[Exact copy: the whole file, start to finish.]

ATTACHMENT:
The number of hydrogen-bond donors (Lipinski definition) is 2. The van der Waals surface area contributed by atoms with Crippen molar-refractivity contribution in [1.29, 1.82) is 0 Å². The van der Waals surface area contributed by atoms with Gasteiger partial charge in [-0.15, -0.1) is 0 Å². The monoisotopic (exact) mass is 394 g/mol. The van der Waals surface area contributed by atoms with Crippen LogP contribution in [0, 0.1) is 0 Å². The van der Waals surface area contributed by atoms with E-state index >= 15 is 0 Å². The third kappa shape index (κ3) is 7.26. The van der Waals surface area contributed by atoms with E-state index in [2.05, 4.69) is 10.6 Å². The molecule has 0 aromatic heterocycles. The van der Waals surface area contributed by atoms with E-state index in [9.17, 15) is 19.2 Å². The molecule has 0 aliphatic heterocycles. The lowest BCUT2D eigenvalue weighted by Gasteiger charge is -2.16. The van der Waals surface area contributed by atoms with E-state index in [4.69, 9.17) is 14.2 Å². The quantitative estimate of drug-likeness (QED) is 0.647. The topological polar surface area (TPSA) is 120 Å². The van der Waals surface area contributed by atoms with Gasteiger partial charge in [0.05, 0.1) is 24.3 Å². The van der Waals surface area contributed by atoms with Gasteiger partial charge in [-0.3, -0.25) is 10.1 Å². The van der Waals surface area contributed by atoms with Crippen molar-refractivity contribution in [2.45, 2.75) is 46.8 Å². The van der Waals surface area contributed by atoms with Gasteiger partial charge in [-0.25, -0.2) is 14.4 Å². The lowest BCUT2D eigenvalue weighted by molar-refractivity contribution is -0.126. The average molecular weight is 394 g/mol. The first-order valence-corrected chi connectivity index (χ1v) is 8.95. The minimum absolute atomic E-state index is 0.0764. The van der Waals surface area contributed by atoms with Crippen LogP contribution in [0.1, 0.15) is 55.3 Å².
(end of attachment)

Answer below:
The number of hydrogen-bond donors (Lipinski definition) is 2. The van der Waals surface area contributed by atoms with Crippen molar-refractivity contribution in [1.29, 1.82) is 0 Å². The van der Waals surface area contributed by atoms with Gasteiger partial charge in [-0.15, -0.1) is 0 Å². The monoisotopic (exact) mass is 394 g/mol. The van der Waals surface area contributed by atoms with Crippen LogP contribution in [0, 0.1) is 0 Å². The van der Waals surface area contributed by atoms with E-state index >= 15 is 0 Å². The third kappa shape index (κ3) is 7.26. The van der Waals surface area contributed by atoms with E-state index in [2.05, 4.69) is 10.6 Å². The molecule has 0 aromatic heterocycles. The van der Waals surface area contributed by atoms with E-state index in [9.17, 15) is 19.2 Å². The molecule has 0 aliphatic heterocycles. The lowest BCUT2D eigenvalue weighted by Gasteiger charge is -2.16. The van der Waals surface area contributed by atoms with E-state index in [4.69, 9.17) is 14.2 Å². The quantitative estimate of drug-likeness (QED) is 0.647. The topological polar surface area (TPSA) is 120 Å². The van der Waals surface area contributed by atoms with Gasteiger partial charge in [0.05, 0.1) is 24.3 Å². The van der Waals surface area contributed by atoms with Gasteiger partial charge in [-0.3, -0.25) is 10.1 Å². The van der Waals surface area contributed by atoms with Crippen molar-refractivity contribution in [2.45, 2.75) is 46.8 Å². The van der Waals surface area contributed by atoms with Gasteiger partial charge in [-0.25, -0.2) is 14.4 Å². The lowest BCUT2D eigenvalue weighted by molar-refractivity contribution is -0.126. The average molecular weight is 394 g/mol. The first-order valence-corrected chi connectivity index (χ1v) is 8.95. The minimum absolute atomic E-state index is 0.0764. The van der Waals surface area contributed by atoms with Crippen LogP contribution in [0.1, 0.15) is 55.3 Å².